- Many times in the Old Testament, fire symbolizes the presence of God (Exodus 3:2, Exodus 13:32, Exodus 19:18, Deuteronomy 4:24).
- According to Malachi, God is like a goldsmith who purifies his people in “fire” (Mal 3:3). According to John the Baptist, Jesus would baptize in the Holy Spirit and in fire, in other words, purify his people so that they can enter the kingdom of God. For those who belong to the Lord, the fire of God is purifying, but for those who do not belong to the Lord, the fire is consuming.
- It is probably no coincidence that the Spirit came in the context of a “storm” because “spirit” in both Hebrew and Greek is the same word as “wind”.
- In Old Testament times, only certain chosen people were filled with the Holy Spirit, but here Joel’s ancient prophecy is fulfilled that there will come a time when everyone can be filled with God’s Spirit (Joel 2:28-32), something Moses prayed for (Numbers 11:29) and Jesus promised (Luke 24:49).
- No distinction is made between apostles, disciples, women or men. ALL were filled with the Holy Spirit. Or as Paul wrote: “Here is not Jew or Greek, slave or free, male or female. You are all one in Christ Jesus.” (Gal 3:28).
- All who believe in Jesus are born again of the Spirit of God (John 3:1-8), and receive the Spirit of God (1 Corinthians 12:13). In addition to this, all believers can also be filled anew with the Spirit of God over and over again (Acts 4:8, Acts 4:31, Acts 6:3, Acts 6:5, Acts 7:55, Acts 9:17, Acts 13:9, Acts 13:52).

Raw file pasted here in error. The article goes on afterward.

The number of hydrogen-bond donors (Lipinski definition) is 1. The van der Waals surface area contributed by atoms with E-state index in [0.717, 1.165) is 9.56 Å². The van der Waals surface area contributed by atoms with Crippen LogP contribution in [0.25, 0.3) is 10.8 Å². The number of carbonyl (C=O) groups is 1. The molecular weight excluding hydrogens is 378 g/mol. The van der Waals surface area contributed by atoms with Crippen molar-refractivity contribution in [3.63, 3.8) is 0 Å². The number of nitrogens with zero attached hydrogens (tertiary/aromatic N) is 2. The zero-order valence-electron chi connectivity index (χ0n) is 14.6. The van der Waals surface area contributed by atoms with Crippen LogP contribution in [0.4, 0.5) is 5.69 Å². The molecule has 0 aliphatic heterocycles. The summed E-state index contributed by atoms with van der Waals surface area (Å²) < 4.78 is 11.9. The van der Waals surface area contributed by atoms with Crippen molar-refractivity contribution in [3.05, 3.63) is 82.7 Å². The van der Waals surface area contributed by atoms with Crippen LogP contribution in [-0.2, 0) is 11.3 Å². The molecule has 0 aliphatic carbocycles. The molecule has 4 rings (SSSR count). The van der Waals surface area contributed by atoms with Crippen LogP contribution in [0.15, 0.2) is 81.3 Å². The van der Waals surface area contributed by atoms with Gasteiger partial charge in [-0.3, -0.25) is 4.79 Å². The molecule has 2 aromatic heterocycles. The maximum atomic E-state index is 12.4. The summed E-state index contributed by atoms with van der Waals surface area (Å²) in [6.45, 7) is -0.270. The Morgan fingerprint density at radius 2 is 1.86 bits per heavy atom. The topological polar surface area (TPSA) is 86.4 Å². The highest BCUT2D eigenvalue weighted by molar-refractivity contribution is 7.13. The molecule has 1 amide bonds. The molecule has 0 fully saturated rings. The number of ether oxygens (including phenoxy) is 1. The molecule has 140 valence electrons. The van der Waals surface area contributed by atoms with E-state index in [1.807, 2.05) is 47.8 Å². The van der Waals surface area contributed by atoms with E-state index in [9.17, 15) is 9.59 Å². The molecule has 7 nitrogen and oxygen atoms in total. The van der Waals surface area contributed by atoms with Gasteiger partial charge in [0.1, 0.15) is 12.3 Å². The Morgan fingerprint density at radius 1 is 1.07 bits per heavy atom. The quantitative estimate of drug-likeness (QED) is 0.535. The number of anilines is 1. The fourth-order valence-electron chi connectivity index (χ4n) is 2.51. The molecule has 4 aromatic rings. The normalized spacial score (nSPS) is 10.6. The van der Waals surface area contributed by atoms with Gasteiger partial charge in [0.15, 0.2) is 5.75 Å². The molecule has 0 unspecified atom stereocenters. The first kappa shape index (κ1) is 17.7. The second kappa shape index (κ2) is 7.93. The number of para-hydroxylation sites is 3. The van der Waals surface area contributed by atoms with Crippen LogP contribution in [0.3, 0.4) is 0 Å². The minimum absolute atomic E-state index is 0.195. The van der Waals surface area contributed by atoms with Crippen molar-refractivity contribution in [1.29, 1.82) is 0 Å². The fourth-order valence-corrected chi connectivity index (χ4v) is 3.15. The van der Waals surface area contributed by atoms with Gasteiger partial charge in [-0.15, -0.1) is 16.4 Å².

- The difference between the two is that the one who is born again by the Spirit of God is saved and the one who is filled with the Spirit of God is given power and courage to testify about Jesus.
- All the disciples, not just the apostles, miraculously begin to speak languages they do not know. Here Jesus’ promise is fulfilled (Mark 16:17).
- In the beginning, when all people spoke the same language, God forbade their language, so that they could not understand one another (Genesis 11:1-9). Now this is happening again, but in reverse.
- The fact that the disciples begin to speak foreign languages indicates that the gospel is for all peoples, not just the Jewish people.
- Even today, Jesus’ disciples can receive this gift of speaking in a foreign language (1 Corinthians 12:10, 1 Corinthians 12:28).
- Speaking in tongues can mean, on the one hand, receiving the gift of being able to miraculously speak a foreign language, but it can also mean receiving a language that only God understands (1 Corinthians 14:2) that you pray in your spirit (1 Corinthians 14:14) in order to build yourself up (1 Corinthians 14:4).
- During the Feast of Pentecost, many of the Jews living in other countries gathered in Jerusalem to celebrate the feast; they now hear the disciples speaking in their own language.
- The people’s response to the disciples’ tongues is either to ask the curious question “What could this mean?” or to mock. Still today, people react the same way to the tongues.